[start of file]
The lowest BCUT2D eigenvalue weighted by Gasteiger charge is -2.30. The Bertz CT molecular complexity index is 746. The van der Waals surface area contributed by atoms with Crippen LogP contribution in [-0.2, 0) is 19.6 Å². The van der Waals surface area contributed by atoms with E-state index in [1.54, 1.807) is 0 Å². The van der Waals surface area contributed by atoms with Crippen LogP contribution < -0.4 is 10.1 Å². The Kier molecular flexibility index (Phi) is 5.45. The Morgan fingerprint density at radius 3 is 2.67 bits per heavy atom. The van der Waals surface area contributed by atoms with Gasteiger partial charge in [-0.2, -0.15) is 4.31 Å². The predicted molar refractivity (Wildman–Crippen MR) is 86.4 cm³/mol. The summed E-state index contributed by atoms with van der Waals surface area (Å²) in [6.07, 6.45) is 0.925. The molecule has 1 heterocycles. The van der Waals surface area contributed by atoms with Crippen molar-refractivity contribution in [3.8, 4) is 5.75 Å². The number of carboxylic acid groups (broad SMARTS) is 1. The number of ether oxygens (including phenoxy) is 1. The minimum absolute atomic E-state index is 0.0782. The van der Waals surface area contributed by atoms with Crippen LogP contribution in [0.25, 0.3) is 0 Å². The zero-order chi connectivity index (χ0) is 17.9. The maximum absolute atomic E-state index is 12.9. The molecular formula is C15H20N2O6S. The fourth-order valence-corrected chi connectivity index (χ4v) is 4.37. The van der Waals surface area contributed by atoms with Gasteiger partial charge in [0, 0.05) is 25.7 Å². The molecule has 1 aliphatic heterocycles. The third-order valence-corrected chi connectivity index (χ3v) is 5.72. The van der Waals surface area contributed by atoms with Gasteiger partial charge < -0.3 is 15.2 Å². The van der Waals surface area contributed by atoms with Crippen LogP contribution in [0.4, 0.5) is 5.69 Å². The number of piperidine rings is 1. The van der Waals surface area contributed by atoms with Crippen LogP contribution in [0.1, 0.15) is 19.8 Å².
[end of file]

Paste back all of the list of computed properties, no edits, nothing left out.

The lowest BCUT2D eigenvalue weighted by Gasteiger charge is -2.30. The Bertz CT molecular complexity index is 746. The van der Waals surface area contributed by atoms with Crippen LogP contribution in [-0.2, 0) is 19.6 Å². The van der Waals surface area contributed by atoms with E-state index in [1.54, 1.807) is 0 Å². The van der Waals surface area contributed by atoms with Crippen LogP contribution < -0.4 is 10.1 Å². The Kier molecular flexibility index (Phi) is 5.45. The Morgan fingerprint density at radius 3 is 2.67 bits per heavy atom. The van der Waals surface area contributed by atoms with Gasteiger partial charge in [-0.2, -0.15) is 4.31 Å². The predicted molar refractivity (Wildman–Crippen MR) is 86.4 cm³/mol. The summed E-state index contributed by atoms with van der Waals surface area (Å²) in [6.07, 6.45) is 0.925. The molecule has 1 heterocycles. The van der Waals surface area contributed by atoms with Crippen molar-refractivity contribution in [3.8, 4) is 5.75 Å². The number of carboxylic acid groups (broad SMARTS) is 1. The number of ether oxygens (including phenoxy) is 1. The minimum absolute atomic E-state index is 0.0782. The van der Waals surface area contributed by atoms with Crippen LogP contribution in [0.25, 0.3) is 0 Å². The zero-order chi connectivity index (χ0) is 17.9. The maximum absolute atomic E-state index is 12.9. The molecular formula is C15H20N2O6S. The fourth-order valence-corrected chi connectivity index (χ4v) is 4.37. The van der Waals surface area contributed by atoms with Gasteiger partial charge in [0, 0.05) is 25.7 Å². The molecule has 1 aliphatic heterocycles. The third-order valence-corrected chi connectivity index (χ3v) is 5.72. The van der Waals surface area contributed by atoms with Gasteiger partial charge < -0.3 is 15.2 Å². The van der Waals surface area contributed by atoms with Crippen LogP contribution in [0.4, 0.5) is 5.69 Å². The number of piperidine rings is 1. The van der Waals surface area contributed by atoms with Crippen LogP contribution in [0.1, 0.15) is 19.8 Å².